Air pollution and cancer — What are opportunities for addressing air pollution in public health, research and community settings, and what roles can clinicians play?


Introduction: A systems approach for integrating environmental chemicals in cancer prevention.

  • Polly Hoppin, ScD - UMass Lowell, Lowell Center for Sustainable Production and Cancer Free Economy Network slides


  • David Christiani, MD, MS, MPH - Mass General Hospital and Harvard T.H. Chan School of Public Health
    • What we know about air pollution and cancer: science and interventions to reduce exposures. slides
  • Judy Ou, PhD, MPH - Huntsman Cancer Institute, University of Utah
    • Effect of air pollution on mortality and morbidity among young cancer survivors. slides
  • Mary White, ScD - Centers for Disease Control and Prevention (CDC) Division of Cancer Prevention and Control
    • A comprehensive approach to cancer prevention and air pollution: tools and resources that public health can provide. slides
  • Roseann Bongiovanni, MPH - Executive Director, Chelsea Green Roots
    • Disproportionately Impacted: Air Pollution and Health in Chelsea - Community-level strategies to reduce air pollution and how clinicians and researchers can help. slides

Panel: Panelists will offer their perspectives on the speakers’ presentations, followed by discussion.

Moderator: Polly Hoppin

  • Gwen Collman, PhD - Senior Advisor to the Director, National Institute of Environmental Health Sciences
    • What are we learning from community-based participatory research, and what do we need to know to intervene on risk factors like air pollution?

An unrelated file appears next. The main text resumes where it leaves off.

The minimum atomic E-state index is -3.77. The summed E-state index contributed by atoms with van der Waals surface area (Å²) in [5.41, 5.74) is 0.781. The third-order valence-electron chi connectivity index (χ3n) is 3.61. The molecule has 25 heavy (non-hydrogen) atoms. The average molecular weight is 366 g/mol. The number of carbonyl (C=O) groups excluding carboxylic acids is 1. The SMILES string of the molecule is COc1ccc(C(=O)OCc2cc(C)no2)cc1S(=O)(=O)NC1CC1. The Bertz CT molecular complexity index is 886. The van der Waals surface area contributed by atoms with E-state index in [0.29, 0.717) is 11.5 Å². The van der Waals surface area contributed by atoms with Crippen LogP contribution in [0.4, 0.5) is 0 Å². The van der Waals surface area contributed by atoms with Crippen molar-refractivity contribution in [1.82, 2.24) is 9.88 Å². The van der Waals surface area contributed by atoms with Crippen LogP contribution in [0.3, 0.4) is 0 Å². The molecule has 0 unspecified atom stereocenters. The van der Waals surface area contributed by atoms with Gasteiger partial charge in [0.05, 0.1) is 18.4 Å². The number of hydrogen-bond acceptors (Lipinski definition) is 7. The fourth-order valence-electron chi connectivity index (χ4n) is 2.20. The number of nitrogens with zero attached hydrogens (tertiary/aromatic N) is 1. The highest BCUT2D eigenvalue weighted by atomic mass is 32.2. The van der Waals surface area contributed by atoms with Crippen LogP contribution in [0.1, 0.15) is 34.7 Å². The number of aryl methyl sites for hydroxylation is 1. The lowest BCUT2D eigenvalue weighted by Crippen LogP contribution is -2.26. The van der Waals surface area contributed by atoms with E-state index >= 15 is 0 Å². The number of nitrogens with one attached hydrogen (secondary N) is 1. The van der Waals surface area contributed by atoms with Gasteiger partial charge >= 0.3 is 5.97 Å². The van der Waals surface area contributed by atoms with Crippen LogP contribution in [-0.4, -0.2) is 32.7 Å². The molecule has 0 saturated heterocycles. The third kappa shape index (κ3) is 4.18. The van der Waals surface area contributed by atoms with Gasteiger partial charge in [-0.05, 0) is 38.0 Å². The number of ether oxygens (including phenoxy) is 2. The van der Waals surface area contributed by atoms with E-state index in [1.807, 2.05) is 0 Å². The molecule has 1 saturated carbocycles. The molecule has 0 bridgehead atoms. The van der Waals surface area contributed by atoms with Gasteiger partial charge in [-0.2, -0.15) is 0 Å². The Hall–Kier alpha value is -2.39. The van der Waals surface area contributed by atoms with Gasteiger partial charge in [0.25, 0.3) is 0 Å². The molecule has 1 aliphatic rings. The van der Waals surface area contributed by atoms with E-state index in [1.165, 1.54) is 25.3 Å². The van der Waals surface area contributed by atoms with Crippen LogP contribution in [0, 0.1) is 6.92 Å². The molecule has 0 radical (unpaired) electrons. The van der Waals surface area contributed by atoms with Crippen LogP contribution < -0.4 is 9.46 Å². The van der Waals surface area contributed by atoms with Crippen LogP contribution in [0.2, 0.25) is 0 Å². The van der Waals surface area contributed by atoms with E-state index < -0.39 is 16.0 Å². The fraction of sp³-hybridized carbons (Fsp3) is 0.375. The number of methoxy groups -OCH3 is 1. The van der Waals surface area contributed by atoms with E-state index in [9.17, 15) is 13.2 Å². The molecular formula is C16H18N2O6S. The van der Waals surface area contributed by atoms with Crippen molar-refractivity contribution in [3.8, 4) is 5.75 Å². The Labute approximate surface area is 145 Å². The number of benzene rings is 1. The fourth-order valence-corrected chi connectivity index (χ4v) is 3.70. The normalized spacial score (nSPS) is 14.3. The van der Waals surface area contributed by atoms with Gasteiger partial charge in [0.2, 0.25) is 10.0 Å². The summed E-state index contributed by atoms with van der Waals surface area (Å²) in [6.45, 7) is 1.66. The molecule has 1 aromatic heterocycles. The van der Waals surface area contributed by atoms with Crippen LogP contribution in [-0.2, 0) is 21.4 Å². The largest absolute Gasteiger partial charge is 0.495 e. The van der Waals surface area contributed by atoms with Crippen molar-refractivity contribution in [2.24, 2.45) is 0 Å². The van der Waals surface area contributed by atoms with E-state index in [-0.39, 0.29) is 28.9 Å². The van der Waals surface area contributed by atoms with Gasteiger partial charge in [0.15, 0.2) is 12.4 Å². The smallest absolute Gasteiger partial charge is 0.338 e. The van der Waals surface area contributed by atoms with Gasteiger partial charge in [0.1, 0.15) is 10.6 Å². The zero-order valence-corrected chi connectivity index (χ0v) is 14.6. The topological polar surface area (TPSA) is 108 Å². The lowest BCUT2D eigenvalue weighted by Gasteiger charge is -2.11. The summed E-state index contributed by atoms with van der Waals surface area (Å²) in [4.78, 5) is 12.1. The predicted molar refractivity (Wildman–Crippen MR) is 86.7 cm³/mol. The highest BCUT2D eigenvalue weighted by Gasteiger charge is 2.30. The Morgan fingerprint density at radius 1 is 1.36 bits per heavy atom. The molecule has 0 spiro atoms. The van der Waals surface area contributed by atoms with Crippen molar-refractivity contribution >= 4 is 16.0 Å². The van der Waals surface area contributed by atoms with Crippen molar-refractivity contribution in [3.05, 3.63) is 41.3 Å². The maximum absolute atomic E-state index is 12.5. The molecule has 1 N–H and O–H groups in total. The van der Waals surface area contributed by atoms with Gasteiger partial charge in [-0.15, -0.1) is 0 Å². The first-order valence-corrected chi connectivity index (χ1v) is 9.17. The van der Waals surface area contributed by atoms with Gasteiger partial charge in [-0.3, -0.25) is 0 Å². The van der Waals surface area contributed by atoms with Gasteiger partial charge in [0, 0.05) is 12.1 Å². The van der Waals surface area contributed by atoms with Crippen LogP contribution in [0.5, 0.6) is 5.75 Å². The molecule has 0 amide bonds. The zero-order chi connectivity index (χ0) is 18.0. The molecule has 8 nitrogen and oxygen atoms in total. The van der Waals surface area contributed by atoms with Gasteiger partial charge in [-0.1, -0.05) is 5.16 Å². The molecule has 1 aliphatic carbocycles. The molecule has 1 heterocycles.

• Narjust Duma, MD - Thoracic oncologist and Associate Director of the Cancer Care Equity Program, Dana-Farber Cancer Institute
    • Understanding the bigger picture: How to be an advocate for your patient.
  • Ned Ketyer, MD, FAAP - Pediatrician, Physicians for Social Responsibility
    • A pediatrician’s experience serving as both clinician and influential voice in community-level and policy debates. 


Air pollution and its components are important risk factors for cancers in themselves, and also are case studies in the challenges and opportunities of preventing hazardous exposures when doing so is largely beyond the control of the individual.  Speakers encouraged systems thinking as a foundation for collaborations that can reduce environmental carcinogens at the population level. They reviewed the strong science linking air pollution and its components—both particulate matter and many other hazardous chemicals—with cancer, and noted that while air quality is improving across the US, some places continue to experience high levels of air pollution and associated cancer risk. One such region is in Salt Lake City, where studies of young cancer survivors suggest that exposure to air pollution increases risk of illness and prognosis for young cancer patients.

Other speakers signaled the CDC’s encouragement of states to integrate pollution prevention into cancer prevention strategies, and resources available to do so. The final speaker described the disproportionate impacts of air pollution in the city of Chelsea, Massachusetts; strategies of the community organization she leads to reduce exposures; and lessons learned about how clinicians and researchers can be effective partners in community-based participatory research. The session concluded with reflections by three leaders—one from the National Institute of Environmental Health Sciences; the second a thoracic oncologist who leads a center focused on equity in cancer care at Dana-Farber Cancer Institute, and the third from a pediatrician who has integrated advocacy for population-level health-protective practices and policies with his clinical practice—and a vibrant Q & A discussion.

Additional Materials

Session 2 recording

Q&A and resources


Forum Overview

Session 1

Session 3